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“Bite-Size Bits of Local, National, and Global History”
“Bite-Size Bits of Local, National, and Global History”
Columbia Heights in Washington, District of Columbia — The American Northeast (Mid-Atlantic)
 

Art for the People

 

—Meridian Hill Park, National Historic Landmark —

 
Art for the People Marker image. Click for full size.
By Allen C. Browne, March 2, 2013
1. Art for the People Marker
Inscription. Congress ordered sculptures installed at Meridian Hill Park long before the park's completion. So many sculptures were authorized that Horace Peaslee, the park's architect, called for a moratorium on installations. He told the Commission of the Fine Arts that the park's master plan was in jeopardy unless future memorials were restricted to decorative urns designed for that purpose.

Nature, vandals, and thieves have long threatened the park's public art. For years, Joan of Arc did not wield her sword. Serenity lost her nose, a toe, and a hand. The Armillary Sphere, which was once located south of the reflecting pool beyond cascades, was removed after it was vandalized.
 
Erected by National Park Service.
 
Marker series. This marker is included in the National Historic Landmarks marker series.
 
Location. 38° 55.292′ N, 77° 2.173′ W. Marker is in Columbia Heights, District of Columbia, in Washington. Marker is on 16th Street NW. Touch for map. The marker is on the west side of Meridian Hill Park on the upper level near the steps down to 16th Street. Marker is in this post office area: Washington DC 20009, United States of America.
 
Other nearby markers. At least 8 other markers are within walking distance of this marker. Washington Meridian (a few steps from this
Art for the People Marker image. Click for full size.
By Allen C. Browne, March 2, 2013
2. Art for the People Marker
marker but has been reported missing); An American Meridian (within shouting distance of this marker); College Hill (about 300 feet away, measured in a direct line); Visionary and Park Champion (about 300 feet away); Creating the "City Beautiful" (about 300 feet away); Design Challenges (about 300 feet away); Park Designers (about 300 feet away); Meridian Hill/Malcolm X Park (about 300 feet away). Touch for a list and map of all markers in Columbia Heights.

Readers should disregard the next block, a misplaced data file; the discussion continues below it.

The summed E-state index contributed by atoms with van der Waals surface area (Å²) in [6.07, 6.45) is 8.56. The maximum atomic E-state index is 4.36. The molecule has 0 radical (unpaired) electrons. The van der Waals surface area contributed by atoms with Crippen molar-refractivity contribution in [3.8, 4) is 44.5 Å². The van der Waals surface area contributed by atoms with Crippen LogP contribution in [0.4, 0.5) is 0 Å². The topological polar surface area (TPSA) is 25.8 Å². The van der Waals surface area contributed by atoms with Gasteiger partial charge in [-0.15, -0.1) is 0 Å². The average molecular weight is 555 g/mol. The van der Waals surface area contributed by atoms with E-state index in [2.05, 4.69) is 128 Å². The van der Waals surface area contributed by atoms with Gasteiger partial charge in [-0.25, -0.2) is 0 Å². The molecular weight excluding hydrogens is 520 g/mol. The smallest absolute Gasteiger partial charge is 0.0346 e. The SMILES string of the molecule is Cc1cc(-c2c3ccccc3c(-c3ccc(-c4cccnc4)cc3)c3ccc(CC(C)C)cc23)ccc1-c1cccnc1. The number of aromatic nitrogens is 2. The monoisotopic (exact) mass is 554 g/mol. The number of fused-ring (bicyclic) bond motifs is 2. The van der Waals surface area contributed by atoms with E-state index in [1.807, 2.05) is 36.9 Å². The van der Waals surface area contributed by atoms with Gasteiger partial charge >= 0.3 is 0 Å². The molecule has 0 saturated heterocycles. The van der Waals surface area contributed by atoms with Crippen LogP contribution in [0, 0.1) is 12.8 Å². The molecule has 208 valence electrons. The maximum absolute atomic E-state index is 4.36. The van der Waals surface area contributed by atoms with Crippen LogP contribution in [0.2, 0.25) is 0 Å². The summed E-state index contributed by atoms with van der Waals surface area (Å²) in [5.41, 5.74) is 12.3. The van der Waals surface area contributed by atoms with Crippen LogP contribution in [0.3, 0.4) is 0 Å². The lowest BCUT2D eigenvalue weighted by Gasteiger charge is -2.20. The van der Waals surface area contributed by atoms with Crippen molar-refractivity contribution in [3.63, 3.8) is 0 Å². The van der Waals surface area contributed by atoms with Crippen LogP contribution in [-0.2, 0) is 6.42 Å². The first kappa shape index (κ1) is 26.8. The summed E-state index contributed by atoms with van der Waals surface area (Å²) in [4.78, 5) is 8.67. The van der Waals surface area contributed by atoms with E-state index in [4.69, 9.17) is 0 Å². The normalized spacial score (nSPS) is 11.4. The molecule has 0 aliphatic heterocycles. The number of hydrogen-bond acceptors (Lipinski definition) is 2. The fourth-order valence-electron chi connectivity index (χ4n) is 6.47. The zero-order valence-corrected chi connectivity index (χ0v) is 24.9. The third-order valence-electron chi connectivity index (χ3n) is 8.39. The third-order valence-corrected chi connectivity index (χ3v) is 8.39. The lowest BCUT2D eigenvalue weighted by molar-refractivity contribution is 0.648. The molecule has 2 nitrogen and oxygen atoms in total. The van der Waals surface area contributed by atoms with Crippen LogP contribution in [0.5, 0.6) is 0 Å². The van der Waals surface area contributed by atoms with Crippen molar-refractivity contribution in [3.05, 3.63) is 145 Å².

Also see . . .  Meidian Hill Park - National Park Service. (Submitted on March 8, 2013, by Bill Pfingsten of Bel Air, Maryland.)
 
Categories. Arts, Letters, Music
 
Joan of Arc image. Click for full size.
By Allen C. Browne, March 2, 2013
3. Joan of Arc
On January 6, 1922, the bronze statue of Joan of Arc, sculpted by Paul Dubois, was dedicated in the center of the Great Terrace. This gift from the French people celebrated both the history of the alliance between the United States and France and the suffrage of American Women, who won the right to vote in 1920.
Dante Alighieri image. Click for full size.
By Allen C. Browne, March 2, 2013
4. Dante Alighieri
On December 1, 1921, a statue of Dante Alighieri, author of the epic poem, The Divine Comedy, was dedicated in the park's Italian hillside garden area on the 600th anniversary of the poet's birth. The statue was a gift of Carlo Barsotti editor of an Italian American newspaper, in the name of all immigrants from Italy. The bronze figure is a replica of the original, unveiled in New York City that same year and scupted by Ettore Ximenes of Rome.
Serenity image. Click for full size.
By Allen C. Browne, March 2, 2013
5. Serenity
Jose Clara's marble figure, Serenity, was dedicated in the Grotto on March 12, 1925. Charles Deering, a graduate of the United States Naval Academy, donated the sculpture to honor the career of his friend and classmate, Lieutenant Commander William Henry Schuetze. Shuetze is remembered for his part in the 1882 expedition to Russia to retrieve the bodies from the ill-fated USS Jeannette, and later for his service aboard the USS Iowa in the Spanish American War.
Jeanne d'Arc sans sword image. Click for full size.
By Allen C. Browne, February 10, 2007
6. Jeanne d'Arc sans sword
Jeanne d'Arc image. Click for full size.
By Allen C. Browne, February 10, 2007
7. Jeanne d'Arc
Liberatrice
1412-1431
Aux Femmes D'Amerique
Les Femmes De France
----
Offert par
"Le Lyceum"
Societe des femmes de France
A New York
Le 6 Janvier 1922
\
Jeanne d'Arc with Sword image. Click for full size.
By Allen C. Browne, March 2, 2013
8. Jeanne d'Arc with Sword
Dante Alighieri image. Click for full size.
By Allen C. Browne, February 10, 2007
9. Dante Alighieri
Serenity image. Click for full size.
By Allen C. Browne, March 2, 2013
10. Serenity
In Remembrance of William Henry Schvtze
Lievtenant Commander Vnited States Navy
MDCCCLIII - MCMII
The face of Serenity image. Click for full size.
By Allen C. Browne, March 2, 2013
11. The face of Serenity
You Are Here image. Click for full size.
By Allen C. Browne, March 2, 2013
12. You Are Here
 
 
Credits. This page was last revised on November 21, 2016. This page originally submitted on March 7, 2013, by Allen C. Browne of Silver Spring, Maryland. This page has been viewed 428 times since then and 30 times this year. Photos:   1, 2, 3, 4, 5, 6, 7, 8, 9, 10, 11, 12. submitted on March 7, 2013, by Allen C. Browne of Silver Spring, Maryland. • Bill Pfingsten was the editor who published this page.
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